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If You Knew Everything About Tomorrow, What Would You Do Differently Today?

Posted by admin | April 14th, 2008 | Filed under Compassionate Capitalism, Design, Positive Change, Who We Are

Faith_Logo.pngSo asks Faith Popcorn, who has created quite a reputation for what she calls “applied futurism.” By that she means weaving the future into the everyday texture of companies and brands. Faith and her gang have come up with a list of predictions for 2008. One in particular caught my attention. It’s titled “Reactions to Cashing Out”:

Lagom: From the Swedish, most commonly translated as “just enough.” It’s an approach to both design and consumption that explains the essence of brands like Ikea and Volvo. We see notions of “minimalism” and “sustainability” taking on significant currency, as even Americans reject hyper-consumption as not just excessive, but actually damaging to themselves, others and to the planet.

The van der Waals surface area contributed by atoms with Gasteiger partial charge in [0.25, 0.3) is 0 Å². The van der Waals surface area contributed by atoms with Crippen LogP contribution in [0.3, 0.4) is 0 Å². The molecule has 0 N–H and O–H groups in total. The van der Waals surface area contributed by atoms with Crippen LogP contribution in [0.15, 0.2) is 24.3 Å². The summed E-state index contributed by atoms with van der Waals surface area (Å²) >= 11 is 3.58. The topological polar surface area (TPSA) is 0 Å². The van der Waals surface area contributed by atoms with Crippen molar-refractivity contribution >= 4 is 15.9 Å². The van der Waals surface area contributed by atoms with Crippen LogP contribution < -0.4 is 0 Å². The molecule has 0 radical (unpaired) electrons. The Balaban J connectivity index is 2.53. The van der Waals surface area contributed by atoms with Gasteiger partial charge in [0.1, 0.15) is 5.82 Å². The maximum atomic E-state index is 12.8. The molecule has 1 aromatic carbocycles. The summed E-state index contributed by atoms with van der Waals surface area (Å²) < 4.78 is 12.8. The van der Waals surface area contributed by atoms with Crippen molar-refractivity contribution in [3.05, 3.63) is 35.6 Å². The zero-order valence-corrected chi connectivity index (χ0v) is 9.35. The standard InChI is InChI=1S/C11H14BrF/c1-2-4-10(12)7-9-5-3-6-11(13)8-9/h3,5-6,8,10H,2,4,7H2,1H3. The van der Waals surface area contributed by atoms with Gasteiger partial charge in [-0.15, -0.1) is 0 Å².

KarmaCapitalism: As “Cashing Out” rises to this level of prominence, we’ll see a basic shift in the identity/mentality of people, as they make the transition from “consumer” to “citizen” ” recognizing that every act of consumption has cost and consequence beyond the transaction, and that every transaction is a “vote” in favor of the offering entity, and against the options not chosen. To compete, companies are going to have to weave “goodness” as a fundamental intent into their corporate culture. Bringing on a dash of “corporate responsibility”; whether the mere monetary commitment to a cause, or some more symbolic gesture, will not suffice to curry favor with the citizen. In a world of transparency, where every corporate practice is knowable, they will be watching and exercising that all-important vote of the purse.

Hmmm. As we like to say: that was then, this is Nau.

One Response to “If You Knew Everything About Tomorrow, What Would You Do Differently Today?”

  • June 26, 2008 at 6:51 pm | from the cheap seats says

    did you see or read Faith Popcorn’s views on the role of cost and value in the world of tomorrow? It seems we’ll all identify ourselves based not on how much we spent for a garment, but how much we saved. which begs the question will Nau embrace that “prediction” as well?

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